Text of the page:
Hi Dr Young,
Thankyou for answering my previous post. (I am the newly-diagnosed westerner living in Thailand). Again, I appreciate your time and the great information provided on this site - its hard to come by here!
In your answer that you gave me, you told that you thought it would be some number of years until I needed to start HIV meds. (My CD4 count is 761). However, I have also read here that if HIV-related symptoms occur, then you should also start treatment.
What I would like to know is, how do I know if something is HIV-related? Living here in Thailand, in a hot, humid, tropical climate, things like fungus infection, heat rash etc., are quite normal and often encountered by many expats living up here.
I have always had sensitive skin, and suffered from psoriasis as a child, and often had heat-rash etc., growing up in a hot, humid climate too. So if I encounter some sort of jock-itch or similar, how do I know if I would have got it if I wasn't HIV positive? (If you know what I mean!)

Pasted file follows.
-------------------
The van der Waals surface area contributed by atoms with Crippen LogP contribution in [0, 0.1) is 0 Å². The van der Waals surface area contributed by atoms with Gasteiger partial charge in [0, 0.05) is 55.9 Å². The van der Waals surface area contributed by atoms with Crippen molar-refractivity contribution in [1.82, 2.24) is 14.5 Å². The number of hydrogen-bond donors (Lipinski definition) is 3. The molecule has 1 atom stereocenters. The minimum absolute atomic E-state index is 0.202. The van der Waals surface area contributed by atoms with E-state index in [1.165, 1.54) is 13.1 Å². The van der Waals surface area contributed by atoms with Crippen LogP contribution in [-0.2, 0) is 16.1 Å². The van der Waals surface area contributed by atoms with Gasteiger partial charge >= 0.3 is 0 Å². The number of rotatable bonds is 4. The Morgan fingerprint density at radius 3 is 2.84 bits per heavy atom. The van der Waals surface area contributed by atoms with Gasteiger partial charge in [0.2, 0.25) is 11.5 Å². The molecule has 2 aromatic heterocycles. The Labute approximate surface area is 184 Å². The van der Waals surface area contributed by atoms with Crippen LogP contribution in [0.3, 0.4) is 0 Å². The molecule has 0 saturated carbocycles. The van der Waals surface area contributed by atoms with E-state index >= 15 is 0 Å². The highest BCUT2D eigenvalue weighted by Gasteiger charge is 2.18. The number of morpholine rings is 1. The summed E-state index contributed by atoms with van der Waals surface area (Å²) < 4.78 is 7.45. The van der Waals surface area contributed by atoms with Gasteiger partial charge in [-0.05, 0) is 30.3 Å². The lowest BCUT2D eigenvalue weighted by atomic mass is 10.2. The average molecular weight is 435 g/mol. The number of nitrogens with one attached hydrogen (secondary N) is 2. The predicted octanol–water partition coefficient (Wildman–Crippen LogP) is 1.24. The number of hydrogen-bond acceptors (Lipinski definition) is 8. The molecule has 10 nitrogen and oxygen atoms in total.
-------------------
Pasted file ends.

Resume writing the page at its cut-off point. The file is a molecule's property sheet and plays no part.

Also, it is about time to get my second set of labs done since testing positive. To be honest, its almost freaking me out more than the initial test. As stated, my first test came back with a CD4 count of 761. (In January). What chance the next test the CD4 count could be 200-300 or something similar?
Finally, can you please explain the CD4%? My CD4% was 43%. Is this ok, and what does it mean exactly?
Again, thanks for your time, and wonderful website.
Thanks for your post. We've received contact from another Westerner in Bangkok who'd be willing to discuss your situation with you. Feel free to write back (in confidence) with your contact information and I'll get each of you in contact.
The kind of HIV-related symptoms that I generally become more attentive to are things like loss of appetite, unintentional (or unexplained) weight loss, night sweats (maybe difficult in Thailand, but this isn't just a little sweat, but sheet or pj-soaking quality). In reality, any significant symptom that you have that lasts more than a couple of weeks deserves, at the least, a question to your doctor.
It's very unlikely that you'll go from a CD4 count of ~750 to 200 in just a few months.
A CD4 percentage is simply another way of counting the cells.. Your value is consistend with the total (or absolute) CD4 count of 750.
I hope this is helpful. BY